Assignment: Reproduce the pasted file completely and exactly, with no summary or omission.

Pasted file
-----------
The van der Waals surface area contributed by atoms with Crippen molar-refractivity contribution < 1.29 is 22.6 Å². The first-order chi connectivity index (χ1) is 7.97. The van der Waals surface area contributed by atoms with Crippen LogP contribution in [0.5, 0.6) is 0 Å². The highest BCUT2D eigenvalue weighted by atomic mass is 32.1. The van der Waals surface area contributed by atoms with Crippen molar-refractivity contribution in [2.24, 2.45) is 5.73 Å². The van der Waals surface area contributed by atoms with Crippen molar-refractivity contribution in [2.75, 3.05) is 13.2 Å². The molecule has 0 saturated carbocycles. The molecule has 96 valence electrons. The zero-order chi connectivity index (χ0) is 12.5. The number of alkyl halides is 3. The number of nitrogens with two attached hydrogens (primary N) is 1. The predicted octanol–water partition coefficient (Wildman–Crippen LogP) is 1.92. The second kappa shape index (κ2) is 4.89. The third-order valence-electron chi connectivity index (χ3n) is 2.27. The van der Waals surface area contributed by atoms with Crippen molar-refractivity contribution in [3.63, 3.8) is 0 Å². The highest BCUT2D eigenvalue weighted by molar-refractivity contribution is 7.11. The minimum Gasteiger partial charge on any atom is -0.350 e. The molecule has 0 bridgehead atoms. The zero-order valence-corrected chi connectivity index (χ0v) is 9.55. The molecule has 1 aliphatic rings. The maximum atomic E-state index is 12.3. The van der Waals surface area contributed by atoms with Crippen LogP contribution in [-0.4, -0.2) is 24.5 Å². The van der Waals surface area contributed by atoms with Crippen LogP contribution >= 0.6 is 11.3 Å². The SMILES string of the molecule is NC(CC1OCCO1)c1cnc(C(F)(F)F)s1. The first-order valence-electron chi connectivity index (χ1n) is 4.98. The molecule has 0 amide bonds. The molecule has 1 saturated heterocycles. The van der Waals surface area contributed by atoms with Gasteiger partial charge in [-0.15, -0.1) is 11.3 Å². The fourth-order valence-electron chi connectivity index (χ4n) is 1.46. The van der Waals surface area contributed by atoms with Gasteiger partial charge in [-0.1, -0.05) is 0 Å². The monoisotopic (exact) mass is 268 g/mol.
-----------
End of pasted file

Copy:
The van der Waals surface area contributed by atoms with Crippen molar-refractivity contribution < 1.29 is 22.6 Å². The first-order chi connectivity index (χ1) is 7.97. The van der Waals surface area contributed by atoms with Crippen LogP contribution in [0.5, 0.6) is 0 Å². The highest BCUT2D eigenvalue weighted by atomic mass is 32.1. The van der Waals surface area contributed by atoms with Crippen molar-refractivity contribution in [2.24, 2.45) is 5.73 Å². The van der Waals surface area contributed by atoms with Crippen molar-refractivity contribution in [2.75, 3.05) is 13.2 Å². The molecule has 0 saturated carbocycles. The molecule has 96 valence electrons. The zero-order chi connectivity index (χ0) is 12.5. The number of alkyl halides is 3. The number of nitrogens with two attached hydrogens (primary N) is 1. The predicted octanol–water partition coefficient (Wildman–Crippen LogP) is 1.92. The second kappa shape index (κ2) is 4.89. The third-order valence-electron chi connectivity index (χ3n) is 2.27. The van der Waals surface area contributed by atoms with Crippen molar-refractivity contribution in [3.63, 3.8) is 0 Å². The highest BCUT2D eigenvalue weighted by molar-refractivity contribution is 7.11. The minimum Gasteiger partial charge on any atom is -0.350 e. The molecule has 0 bridgehead atoms. The zero-order valence-corrected chi connectivity index (χ0v) is 9.55. The molecule has 1 aliphatic rings. The maximum atomic E-state index is 12.3. The van der Waals surface area contributed by atoms with Crippen LogP contribution in [-0.4, -0.2) is 24.5 Å². The van der Waals surface area contributed by atoms with Crippen LogP contribution >= 0.6 is 11.3 Å². The SMILES string of the molecule is NC(CC1OCCO1)c1cnc(C(F)(F)F)s1. The first-order valence-electron chi connectivity index (χ1n) is 4.98. The molecule has 0 amide bonds. The molecule has 1 saturated heterocycles. The van der Waals surface area contributed by atoms with Gasteiger partial charge in [-0.15, -0.1) is 11.3 Å². The fourth-order valence-electron chi connectivity index (χ4n) is 1.46. The van der Waals surface area contributed by atoms with Gasteiger partial charge in [-0.1, -0.05) is 0 Å². The monoisotopic (exact) mass is 268 g/mol.